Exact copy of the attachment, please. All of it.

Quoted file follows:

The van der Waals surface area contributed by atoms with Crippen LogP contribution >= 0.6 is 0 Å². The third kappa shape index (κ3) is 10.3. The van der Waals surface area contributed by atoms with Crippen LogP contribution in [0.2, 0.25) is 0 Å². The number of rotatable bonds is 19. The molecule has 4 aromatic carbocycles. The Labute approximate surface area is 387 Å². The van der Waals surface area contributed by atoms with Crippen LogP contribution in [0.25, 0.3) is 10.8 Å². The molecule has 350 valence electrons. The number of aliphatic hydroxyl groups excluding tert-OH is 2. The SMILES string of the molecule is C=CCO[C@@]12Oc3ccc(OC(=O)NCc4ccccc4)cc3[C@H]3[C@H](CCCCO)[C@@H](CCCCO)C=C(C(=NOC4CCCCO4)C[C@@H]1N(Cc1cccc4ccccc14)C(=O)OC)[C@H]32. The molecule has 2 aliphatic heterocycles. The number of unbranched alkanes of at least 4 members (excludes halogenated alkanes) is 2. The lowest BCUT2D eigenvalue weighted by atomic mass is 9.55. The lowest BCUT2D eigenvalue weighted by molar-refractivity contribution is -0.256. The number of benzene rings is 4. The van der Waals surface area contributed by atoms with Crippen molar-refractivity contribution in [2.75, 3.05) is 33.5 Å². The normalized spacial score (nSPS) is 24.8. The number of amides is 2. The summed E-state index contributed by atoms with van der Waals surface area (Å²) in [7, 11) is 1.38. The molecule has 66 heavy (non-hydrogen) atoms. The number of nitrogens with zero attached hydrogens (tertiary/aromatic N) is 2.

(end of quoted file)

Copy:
The van der Waals surface area contributed by atoms with Crippen LogP contribution >= 0.6 is 0 Å². The third kappa shape index (κ3) is 10.3. The van der Waals surface area contributed by atoms with Crippen LogP contribution in [0.2, 0.25) is 0 Å². The number of rotatable bonds is 19. The molecule has 4 aromatic carbocycles. The Labute approximate surface area is 387 Å². The van der Waals surface area contributed by atoms with Crippen LogP contribution in [0.25, 0.3) is 10.8 Å². The molecule has 350 valence electrons. The number of aliphatic hydroxyl groups excluding tert-OH is 2. The SMILES string of the molecule is C=CCO[C@@]12Oc3ccc(OC(=O)NCc4ccccc4)cc3[C@H]3[C@H](CCCCO)[C@@H](CCCCO)C=C(C(=NOC4CCCCO4)C[C@@H]1N(Cc1cccc4ccccc14)C(=O)OC)[C@H]32. The molecule has 2 aliphatic heterocycles. The number of unbranched alkanes of at least 4 members (excludes halogenated alkanes) is 2. The lowest BCUT2D eigenvalue weighted by atomic mass is 9.55. The lowest BCUT2D eigenvalue weighted by molar-refractivity contribution is -0.256. The number of benzene rings is 4. The van der Waals surface area contributed by atoms with Crippen molar-refractivity contribution in [2.75, 3.05) is 33.5 Å². The normalized spacial score (nSPS) is 24.8. The number of amides is 2. The summed E-state index contributed by atoms with van der Waals surface area (Å²) in [7, 11) is 1.38. The molecule has 66 heavy (non-hydrogen) atoms. The number of nitrogens with zero attached hydrogens (tertiary/aromatic N) is 2.